Ursid meteor shower 2021 to peak on longest night of the year

Winter solstice on Tuesday will see up to 10 meteors appear like shooting stars every hour

Anthony Cuthbertson
Monday 20 December 2021 18:20
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<p>The Ursid meteor shower peaks on 21-22 December, 2021, coinciding with the Winter Solstice</p>

The Ursid meteor shower peaks on 21-22 December, 2021, coinciding with the Winter Solstice

One of the biggest meteor showers of the year is set to coincide with the longest night of the year this week.

The peak of the Ursid meteor shower will brighten up the dark skies of the winter solstice on Tuesday, offering sky gazers a unique opportunity to witness the celestial spectacle.

Up to 10 meteors an hour will appear near the Ursa Minor constellation (the Little Bear) in the northern hemisphere, burning up through the Earth’s atmosphere in bright trails across the sky.

Their appearance means they are commonly referred to as shooting stars, with Nasa explaining that it is the trail and not the meteor itself that lights up.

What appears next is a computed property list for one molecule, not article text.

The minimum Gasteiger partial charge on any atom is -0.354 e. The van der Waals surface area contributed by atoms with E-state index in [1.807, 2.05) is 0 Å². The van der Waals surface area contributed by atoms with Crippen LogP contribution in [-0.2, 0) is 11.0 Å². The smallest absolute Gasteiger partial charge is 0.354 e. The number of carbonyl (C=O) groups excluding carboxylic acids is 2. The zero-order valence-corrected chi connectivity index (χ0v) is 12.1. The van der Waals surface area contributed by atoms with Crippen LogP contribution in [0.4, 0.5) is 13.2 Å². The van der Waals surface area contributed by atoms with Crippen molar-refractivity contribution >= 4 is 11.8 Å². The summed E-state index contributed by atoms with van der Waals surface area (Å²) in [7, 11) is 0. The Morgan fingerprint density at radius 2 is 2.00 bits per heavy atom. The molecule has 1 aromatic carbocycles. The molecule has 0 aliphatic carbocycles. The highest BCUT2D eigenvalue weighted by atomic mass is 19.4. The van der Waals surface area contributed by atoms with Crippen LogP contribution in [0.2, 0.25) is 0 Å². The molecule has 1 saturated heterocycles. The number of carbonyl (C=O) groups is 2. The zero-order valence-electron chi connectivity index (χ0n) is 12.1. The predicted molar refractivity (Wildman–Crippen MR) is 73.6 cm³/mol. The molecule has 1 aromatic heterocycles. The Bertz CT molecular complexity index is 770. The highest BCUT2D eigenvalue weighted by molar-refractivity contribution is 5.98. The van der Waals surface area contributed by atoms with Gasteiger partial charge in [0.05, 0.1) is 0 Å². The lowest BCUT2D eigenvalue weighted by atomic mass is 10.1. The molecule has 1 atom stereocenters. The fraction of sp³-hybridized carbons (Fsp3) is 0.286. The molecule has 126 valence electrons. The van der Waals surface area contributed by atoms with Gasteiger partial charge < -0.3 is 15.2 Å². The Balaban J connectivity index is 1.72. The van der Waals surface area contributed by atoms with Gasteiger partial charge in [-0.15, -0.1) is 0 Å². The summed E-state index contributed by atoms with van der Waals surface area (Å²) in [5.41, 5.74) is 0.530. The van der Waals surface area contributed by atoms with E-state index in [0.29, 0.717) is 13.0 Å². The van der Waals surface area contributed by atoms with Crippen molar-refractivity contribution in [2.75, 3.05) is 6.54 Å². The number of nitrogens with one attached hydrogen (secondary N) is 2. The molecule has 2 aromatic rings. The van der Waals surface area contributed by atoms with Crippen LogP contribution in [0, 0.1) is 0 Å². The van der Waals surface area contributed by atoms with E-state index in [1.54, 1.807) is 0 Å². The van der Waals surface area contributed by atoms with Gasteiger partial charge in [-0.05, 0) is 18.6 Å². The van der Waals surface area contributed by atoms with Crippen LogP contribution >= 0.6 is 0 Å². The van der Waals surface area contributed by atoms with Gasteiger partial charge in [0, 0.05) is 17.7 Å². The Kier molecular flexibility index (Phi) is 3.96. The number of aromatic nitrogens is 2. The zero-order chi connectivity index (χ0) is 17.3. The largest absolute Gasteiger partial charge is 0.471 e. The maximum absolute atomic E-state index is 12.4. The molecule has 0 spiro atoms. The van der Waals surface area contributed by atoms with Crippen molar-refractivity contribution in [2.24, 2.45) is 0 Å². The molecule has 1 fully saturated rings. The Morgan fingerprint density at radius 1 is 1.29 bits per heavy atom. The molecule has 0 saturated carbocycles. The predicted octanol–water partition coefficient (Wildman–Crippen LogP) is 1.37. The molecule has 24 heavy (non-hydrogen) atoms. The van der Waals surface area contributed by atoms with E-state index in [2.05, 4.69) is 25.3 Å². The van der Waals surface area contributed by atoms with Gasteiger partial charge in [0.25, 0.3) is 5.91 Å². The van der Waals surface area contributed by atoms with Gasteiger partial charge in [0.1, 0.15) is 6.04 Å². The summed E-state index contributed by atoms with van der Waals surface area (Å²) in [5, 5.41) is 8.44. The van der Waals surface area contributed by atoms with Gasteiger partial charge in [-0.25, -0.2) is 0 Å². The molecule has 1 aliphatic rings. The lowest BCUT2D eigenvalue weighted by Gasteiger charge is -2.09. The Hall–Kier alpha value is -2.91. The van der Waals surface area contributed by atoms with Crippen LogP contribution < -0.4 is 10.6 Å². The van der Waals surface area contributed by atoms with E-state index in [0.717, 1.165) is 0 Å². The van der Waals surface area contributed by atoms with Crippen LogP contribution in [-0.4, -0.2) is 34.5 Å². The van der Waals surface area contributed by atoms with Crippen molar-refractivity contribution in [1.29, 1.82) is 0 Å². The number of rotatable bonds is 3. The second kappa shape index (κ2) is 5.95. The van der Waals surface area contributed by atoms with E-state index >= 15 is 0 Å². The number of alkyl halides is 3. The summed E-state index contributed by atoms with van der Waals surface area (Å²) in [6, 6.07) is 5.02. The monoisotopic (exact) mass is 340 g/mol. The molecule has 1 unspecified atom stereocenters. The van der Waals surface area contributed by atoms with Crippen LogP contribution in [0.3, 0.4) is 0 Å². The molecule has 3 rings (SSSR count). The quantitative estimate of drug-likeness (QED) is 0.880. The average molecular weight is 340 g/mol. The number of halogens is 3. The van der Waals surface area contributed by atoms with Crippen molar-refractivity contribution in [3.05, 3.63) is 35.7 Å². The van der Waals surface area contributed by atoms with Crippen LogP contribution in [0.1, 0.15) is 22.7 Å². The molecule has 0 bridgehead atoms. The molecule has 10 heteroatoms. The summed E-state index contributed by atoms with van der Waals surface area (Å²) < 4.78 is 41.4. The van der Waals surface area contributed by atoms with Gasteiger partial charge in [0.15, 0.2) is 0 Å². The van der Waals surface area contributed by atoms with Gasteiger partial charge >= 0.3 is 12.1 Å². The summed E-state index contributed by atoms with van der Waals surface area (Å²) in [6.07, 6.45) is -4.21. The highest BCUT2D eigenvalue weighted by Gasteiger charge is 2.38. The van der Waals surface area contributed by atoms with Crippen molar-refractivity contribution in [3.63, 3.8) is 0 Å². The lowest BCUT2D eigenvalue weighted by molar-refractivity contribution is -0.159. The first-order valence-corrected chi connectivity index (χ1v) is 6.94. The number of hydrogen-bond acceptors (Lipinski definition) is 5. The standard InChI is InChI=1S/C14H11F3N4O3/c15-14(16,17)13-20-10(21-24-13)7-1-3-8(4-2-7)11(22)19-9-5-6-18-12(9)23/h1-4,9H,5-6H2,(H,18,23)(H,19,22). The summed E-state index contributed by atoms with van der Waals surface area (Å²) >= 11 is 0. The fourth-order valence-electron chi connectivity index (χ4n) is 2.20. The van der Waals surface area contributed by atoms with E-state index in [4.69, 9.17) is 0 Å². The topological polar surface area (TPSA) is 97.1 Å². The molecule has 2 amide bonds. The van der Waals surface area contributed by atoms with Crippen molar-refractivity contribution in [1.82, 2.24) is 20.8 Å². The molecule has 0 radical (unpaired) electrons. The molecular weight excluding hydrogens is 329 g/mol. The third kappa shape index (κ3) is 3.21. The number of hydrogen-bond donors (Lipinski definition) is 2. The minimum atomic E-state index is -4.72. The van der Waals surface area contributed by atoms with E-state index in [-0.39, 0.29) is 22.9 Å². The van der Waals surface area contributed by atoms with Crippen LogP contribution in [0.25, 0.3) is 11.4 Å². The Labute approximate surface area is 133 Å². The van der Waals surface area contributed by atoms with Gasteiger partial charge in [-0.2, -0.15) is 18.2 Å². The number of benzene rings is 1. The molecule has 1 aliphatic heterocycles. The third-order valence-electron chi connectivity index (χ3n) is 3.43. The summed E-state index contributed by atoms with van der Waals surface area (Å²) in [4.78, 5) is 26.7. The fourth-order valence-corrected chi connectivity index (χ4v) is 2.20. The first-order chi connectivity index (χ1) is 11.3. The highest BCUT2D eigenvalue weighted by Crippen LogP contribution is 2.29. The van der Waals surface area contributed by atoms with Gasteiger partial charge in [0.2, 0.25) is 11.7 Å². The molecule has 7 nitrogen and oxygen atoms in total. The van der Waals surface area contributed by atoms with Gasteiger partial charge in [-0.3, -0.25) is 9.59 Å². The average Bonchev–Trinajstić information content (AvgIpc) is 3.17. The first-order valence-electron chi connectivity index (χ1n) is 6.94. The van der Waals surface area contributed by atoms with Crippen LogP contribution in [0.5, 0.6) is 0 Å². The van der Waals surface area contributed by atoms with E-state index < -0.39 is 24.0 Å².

“A meteor is a space rock – or meteoroid – that enters Earth’s atmosphere,” the US space agency explains.

“As the space rock falls toward Earth, the resistance – or drag – of the air on the rock makes it extremely hot. What we see is a ‘shooting star’. That bright streak is not actually the rock, but rather the glowing hot air as the hot rock zips through the atmosphere.”

The Ursids will continue right through until Christmas Eve, with their frequency gradually slowing down throughout the week.

Anyone who misses the cosmic event will be able to see it the next time Earth passes through the debris left behind by the comet Tuttle, roughly one year from now.

Another meteor shower, the Quadrantids, will occur between 26 December 2021 and 16 January 2022, however the peak only lasts for six hours on 2 January.

Average hourly rates can reach 25 meteors, though clear skies are needed to view them.

Weather for the Ursids looks relatively unfavourable in the UK on Tuesday evening, with the Met Office forecasting: “A few breaks possible at times, probably most likely in the west.”

Wednesday night could offer a better chance for UK viewers, while people in southern and central parts of the US should also be treated to a good view.

The Ursids meteor shower are not visible in the southern hemisphere.

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